Tuesday, November 18, 2008

Bummin’ in Bangalore.

I arrived in Bangalore on the 9th of November with a disease - fragments of the last battle with my skull-based cancer. But I was hoping that my spirits, held high by the wonderful people back home, would cause a ripple during my expected four weeks here. After all, hasn’t it been foretold that God’s love is like a drop in the ocean?

To my mother, accompanying me out of concern, we came to Bangalore in search of the missing piece of the puzzle – a viable treatment to rid me of the residual cancer cells still nesting in my head. On and off during the day, I’d experience slight throbbing pains in the orbit. There are days when I worry that it would recur far sooner than we thought. Still, I shake away the anxiety and focus on the possibilities that cytotron could offer.

The weather in Bangalore shifts frequently from dry to chilly at every quarter-turn of the day. I recall spending the first few nights in my temporarily-adopted home in Seegahalli Road with no blanket in sight. It was cold enough to dry and flake my skin so we set out in a search for blankets to warm us through the nights.

My cytotron treatment in SCALENE’s Centre For Advanced Research And Development (CARD) spans for 28 sessions (from Monday to Sunday). Initially, I was flabbergasted for fears that my body isn’t allowed any weekend rest; previously allowed in conventional radiotherapy. I was then reassured by two respectable physicians Dr. Ranjith and Dr. Kumar (the creator of the cytotron machine) that in cytotron, the body usually doesn’t deteriorate over time and that I would have virtually no side effects to worry about. Present are two other notable patients also joining me in this crusade of a cure; a Mr. Rana (from Mysore, India) with colon cancer and Miss Edil (from Budapest, Hungary) with breast cancer that has metastasized to the liver.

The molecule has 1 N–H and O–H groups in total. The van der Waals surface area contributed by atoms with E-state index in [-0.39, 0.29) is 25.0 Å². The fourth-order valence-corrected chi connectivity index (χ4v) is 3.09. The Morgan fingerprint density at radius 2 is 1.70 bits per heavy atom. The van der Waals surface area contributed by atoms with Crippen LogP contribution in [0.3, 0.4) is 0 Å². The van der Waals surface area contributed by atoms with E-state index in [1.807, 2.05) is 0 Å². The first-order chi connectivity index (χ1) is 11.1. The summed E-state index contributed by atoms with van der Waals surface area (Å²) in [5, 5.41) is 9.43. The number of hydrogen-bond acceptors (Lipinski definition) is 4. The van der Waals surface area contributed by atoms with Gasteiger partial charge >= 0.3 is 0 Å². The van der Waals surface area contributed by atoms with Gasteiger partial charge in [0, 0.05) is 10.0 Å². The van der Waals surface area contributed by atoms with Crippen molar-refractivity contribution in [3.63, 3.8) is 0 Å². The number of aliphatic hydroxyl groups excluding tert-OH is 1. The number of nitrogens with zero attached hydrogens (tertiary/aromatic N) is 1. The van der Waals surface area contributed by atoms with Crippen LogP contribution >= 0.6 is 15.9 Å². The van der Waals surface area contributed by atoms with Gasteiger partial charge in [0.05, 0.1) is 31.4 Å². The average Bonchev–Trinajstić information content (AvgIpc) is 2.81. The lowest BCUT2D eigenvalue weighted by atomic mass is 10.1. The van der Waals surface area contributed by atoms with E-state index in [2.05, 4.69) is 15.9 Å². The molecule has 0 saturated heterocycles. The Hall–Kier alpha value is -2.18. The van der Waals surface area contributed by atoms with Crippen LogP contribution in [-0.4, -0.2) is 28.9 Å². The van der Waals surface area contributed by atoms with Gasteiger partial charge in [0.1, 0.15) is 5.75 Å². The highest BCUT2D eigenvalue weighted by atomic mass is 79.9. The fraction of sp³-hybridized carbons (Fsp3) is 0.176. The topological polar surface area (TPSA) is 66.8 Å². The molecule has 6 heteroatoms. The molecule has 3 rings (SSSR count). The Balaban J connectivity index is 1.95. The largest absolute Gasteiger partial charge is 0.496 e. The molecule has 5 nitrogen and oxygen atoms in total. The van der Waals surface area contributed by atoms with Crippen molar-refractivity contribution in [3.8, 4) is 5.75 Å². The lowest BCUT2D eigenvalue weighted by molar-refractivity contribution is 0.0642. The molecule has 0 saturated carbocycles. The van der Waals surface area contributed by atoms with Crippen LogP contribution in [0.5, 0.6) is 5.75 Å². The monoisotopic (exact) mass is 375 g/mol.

As internet connectivity is unavailable here in my guest house and ironically even more scarcely available in the village centre, I spend many hours of my day reading through very affordable books; from Bono’s biography to exceptional literary works from India’s finest authors. These books are priced at approximately 30-40% off Malaysian bookstores’ rates. The obvious cause of this is because publishing houses, even famed ones like Harper Collins, have opened offices in India to cater for the knowledge hungry and aspiring intellectuals of India ranging from doctors to engineers to IT professionals.

On a personal note, it’s amazing that I’ve covered twice as many books in a week than I’d do in a month back home. India is an intellectual hub with many locals flocking for the latest information available in bookstores like Crossword and Landmark. Along the streets in Brigade Road, one can also stumble upon mainstream bestsellers at low prices too.

As it is, Bangalore (or Bengaluru) to me is defined as an archaic city with a modernistic subconscious harmonious etching her foreground. In the city, it’s still a safe bet to play caution if you have a ‘TOURIST’ label plastered on your face.

I’ll seek for more opportunities to post from a shabby internet cafe every few days. Please accept my apologies if blog posts become a rarity during my time here in Bangalore.

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